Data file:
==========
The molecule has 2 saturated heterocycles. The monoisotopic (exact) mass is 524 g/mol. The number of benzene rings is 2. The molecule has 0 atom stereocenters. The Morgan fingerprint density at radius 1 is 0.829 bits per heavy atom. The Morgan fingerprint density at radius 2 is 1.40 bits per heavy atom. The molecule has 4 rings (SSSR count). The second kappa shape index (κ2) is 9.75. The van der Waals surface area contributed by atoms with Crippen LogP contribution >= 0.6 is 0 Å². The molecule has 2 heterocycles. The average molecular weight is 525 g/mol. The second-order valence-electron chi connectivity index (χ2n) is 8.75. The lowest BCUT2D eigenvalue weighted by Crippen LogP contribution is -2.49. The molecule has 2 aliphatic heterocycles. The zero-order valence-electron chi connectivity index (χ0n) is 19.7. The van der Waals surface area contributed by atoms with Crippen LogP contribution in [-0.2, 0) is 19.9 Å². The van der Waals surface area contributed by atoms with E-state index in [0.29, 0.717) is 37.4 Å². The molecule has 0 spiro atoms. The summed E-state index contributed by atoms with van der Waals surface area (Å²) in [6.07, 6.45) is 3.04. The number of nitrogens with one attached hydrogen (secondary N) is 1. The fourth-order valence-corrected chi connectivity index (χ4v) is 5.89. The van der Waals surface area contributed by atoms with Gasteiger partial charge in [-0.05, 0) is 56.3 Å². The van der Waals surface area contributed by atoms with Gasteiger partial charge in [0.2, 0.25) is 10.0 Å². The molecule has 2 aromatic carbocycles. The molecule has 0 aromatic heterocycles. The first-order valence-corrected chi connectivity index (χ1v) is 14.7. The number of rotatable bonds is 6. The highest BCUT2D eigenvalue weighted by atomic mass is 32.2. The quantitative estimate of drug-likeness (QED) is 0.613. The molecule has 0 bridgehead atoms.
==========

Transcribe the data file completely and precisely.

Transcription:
The molecule has 2 saturated heterocycles. The monoisotopic (exact) mass is 524 g/mol. The number of benzene rings is 2. The molecule has 0 atom stereocenters. The Morgan fingerprint density at radius 1 is 0.829 bits per heavy atom. The Morgan fingerprint density at radius 2 is 1.40 bits per heavy atom. The molecule has 4 rings (SSSR count). The second kappa shape index (κ2) is 9.75. The van der Waals surface area contributed by atoms with Crippen LogP contribution >= 0.6 is 0 Å². The molecule has 2 heterocycles. The average molecular weight is 525 g/mol. The second-order valence-electron chi connectivity index (χ2n) is 8.75. The lowest BCUT2D eigenvalue weighted by Crippen LogP contribution is -2.49. The molecule has 2 aliphatic heterocycles. The zero-order valence-electron chi connectivity index (χ0n) is 19.7. The van der Waals surface area contributed by atoms with Crippen LogP contribution in [-0.2, 0) is 19.9 Å². The van der Waals surface area contributed by atoms with E-state index in [0.29, 0.717) is 37.4 Å². The molecule has 0 spiro atoms. The summed E-state index contributed by atoms with van der Waals surface area (Å²) in [6.07, 6.45) is 3.04. The number of nitrogens with one attached hydrogen (secondary N) is 1. The fourth-order valence-corrected chi connectivity index (χ4v) is 5.89. The van der Waals surface area contributed by atoms with Gasteiger partial charge in [-0.05, 0) is 56.3 Å². The van der Waals surface area contributed by atoms with Gasteiger partial charge in [0.2, 0.25) is 10.0 Å². The molecule has 2 aromatic carbocycles. The molecule has 0 aromatic heterocycles. The first-order valence-corrected chi connectivity index (χ1v) is 14.7. The number of rotatable bonds is 6. The highest BCUT2D eigenvalue weighted by atomic mass is 32.2. The quantitative estimate of drug-likeness (QED) is 0.613. The molecule has 0 bridgehead atoms.